| Zohar Manna
| Professor of Computer Science
| Mailing Adress:
| Gates Building, Room 481,
| Stanford University,
| CA 94305
| Phone:|| (650) 723-4364
| Fax: || (650) 725-4671
| Automated deduction: Decision Procedures, Theorem Proving.
| Semantics, specification, and verification of reactive, real-time and hybrid systems.
| Systematic development, automatic synthesis and control.
| Temporal logic and its applications. Automatic and machine-supported verification systems.
The STeP (Stanford Temporal
Prover) system is being developed to support the computer-aided formal
verification of reactive, real-time and hybrid systems based on their temporal
- Senior Research Associate
- Zohar Manna and Amir Pnueli. Temporal Verification of Reactive Systems:
Progress. Unpublished, 1996. Click here to download.
CS 157 (Fall 2003) Introduction
to logic for computer science. An elementary exposition, from a computational
point of view, of propositional logic, predicate logic, axiomatic theories,
and theories with equality and induction. Basic notions: interpretations,
models, validity, proof. Automated deduction: polarity, skolemization,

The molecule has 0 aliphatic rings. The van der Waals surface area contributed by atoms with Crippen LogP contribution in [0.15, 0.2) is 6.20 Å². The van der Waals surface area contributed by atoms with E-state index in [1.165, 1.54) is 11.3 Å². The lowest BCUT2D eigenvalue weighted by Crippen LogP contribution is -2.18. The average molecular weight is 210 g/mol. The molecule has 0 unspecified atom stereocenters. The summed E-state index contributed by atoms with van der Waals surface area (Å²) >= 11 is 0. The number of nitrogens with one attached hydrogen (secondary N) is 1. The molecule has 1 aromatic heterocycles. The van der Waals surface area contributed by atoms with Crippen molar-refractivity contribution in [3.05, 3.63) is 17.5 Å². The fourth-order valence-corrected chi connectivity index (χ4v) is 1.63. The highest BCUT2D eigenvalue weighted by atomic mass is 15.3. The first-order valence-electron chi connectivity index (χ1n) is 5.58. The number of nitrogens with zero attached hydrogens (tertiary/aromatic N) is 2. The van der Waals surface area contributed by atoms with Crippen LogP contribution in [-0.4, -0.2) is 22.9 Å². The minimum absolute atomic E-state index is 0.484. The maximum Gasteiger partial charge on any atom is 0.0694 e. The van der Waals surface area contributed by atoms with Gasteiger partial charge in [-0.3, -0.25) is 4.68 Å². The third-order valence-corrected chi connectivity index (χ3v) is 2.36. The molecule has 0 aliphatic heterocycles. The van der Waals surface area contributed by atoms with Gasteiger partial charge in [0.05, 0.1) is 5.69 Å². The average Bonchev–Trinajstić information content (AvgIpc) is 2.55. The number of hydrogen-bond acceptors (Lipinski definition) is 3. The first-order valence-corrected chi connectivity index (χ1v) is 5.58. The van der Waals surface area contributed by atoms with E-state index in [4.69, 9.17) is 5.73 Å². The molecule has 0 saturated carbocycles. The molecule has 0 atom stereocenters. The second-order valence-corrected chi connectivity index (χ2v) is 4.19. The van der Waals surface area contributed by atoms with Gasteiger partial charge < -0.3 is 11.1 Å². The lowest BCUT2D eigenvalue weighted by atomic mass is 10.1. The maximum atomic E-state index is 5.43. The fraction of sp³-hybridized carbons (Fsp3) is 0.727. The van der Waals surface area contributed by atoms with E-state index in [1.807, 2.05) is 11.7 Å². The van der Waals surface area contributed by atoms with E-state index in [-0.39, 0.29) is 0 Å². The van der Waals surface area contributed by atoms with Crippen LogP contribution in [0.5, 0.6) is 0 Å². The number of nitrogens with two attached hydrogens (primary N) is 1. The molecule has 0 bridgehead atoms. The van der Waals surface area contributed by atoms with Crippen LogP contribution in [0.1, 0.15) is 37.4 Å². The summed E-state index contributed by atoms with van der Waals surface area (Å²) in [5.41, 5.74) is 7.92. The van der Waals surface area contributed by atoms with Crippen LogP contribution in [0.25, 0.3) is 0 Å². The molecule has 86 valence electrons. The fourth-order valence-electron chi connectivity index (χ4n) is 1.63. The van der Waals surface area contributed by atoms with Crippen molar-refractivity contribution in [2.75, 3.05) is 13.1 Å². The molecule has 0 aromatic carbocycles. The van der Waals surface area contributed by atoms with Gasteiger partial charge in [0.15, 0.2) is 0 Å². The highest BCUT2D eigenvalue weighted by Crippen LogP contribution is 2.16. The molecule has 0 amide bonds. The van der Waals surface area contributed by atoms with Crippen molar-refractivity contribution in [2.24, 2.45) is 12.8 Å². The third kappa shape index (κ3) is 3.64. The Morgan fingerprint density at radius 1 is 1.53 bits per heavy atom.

unification, resolution, equality, strategy along with applications.
CS 256 (Winter 2004) Formal
methods for reactive and concurrent systems. This course covers specification
and verification of reactive systems, that is, systems that maintain an
ongoing interaction with their environment. Verification methods are presented
for proving that such reactive systems meet their specifications, expressed
in temporal logic. Verification methods include deductive methods based
on theorem proving, as well as algorithmic methods based on model checking.
The course also places emphasis on temporal logics , their expressive power
and the applications of automata theory in formal methods.
CS357 (Spring 2002) .
in Formal Methods. This course covers specification and verification
of reactive systems, with emphasis on real-time and hybrid systems. Verification
methods are discussed for proving that such reactive systems meet their
specifications, with emphasis on methods that combine deductive and algorithmic
techniques, tree and alternating automata and their applications to Formal
Group home page
The Stanford home page.
The Computer Science Department home page.
The Theory Division home page.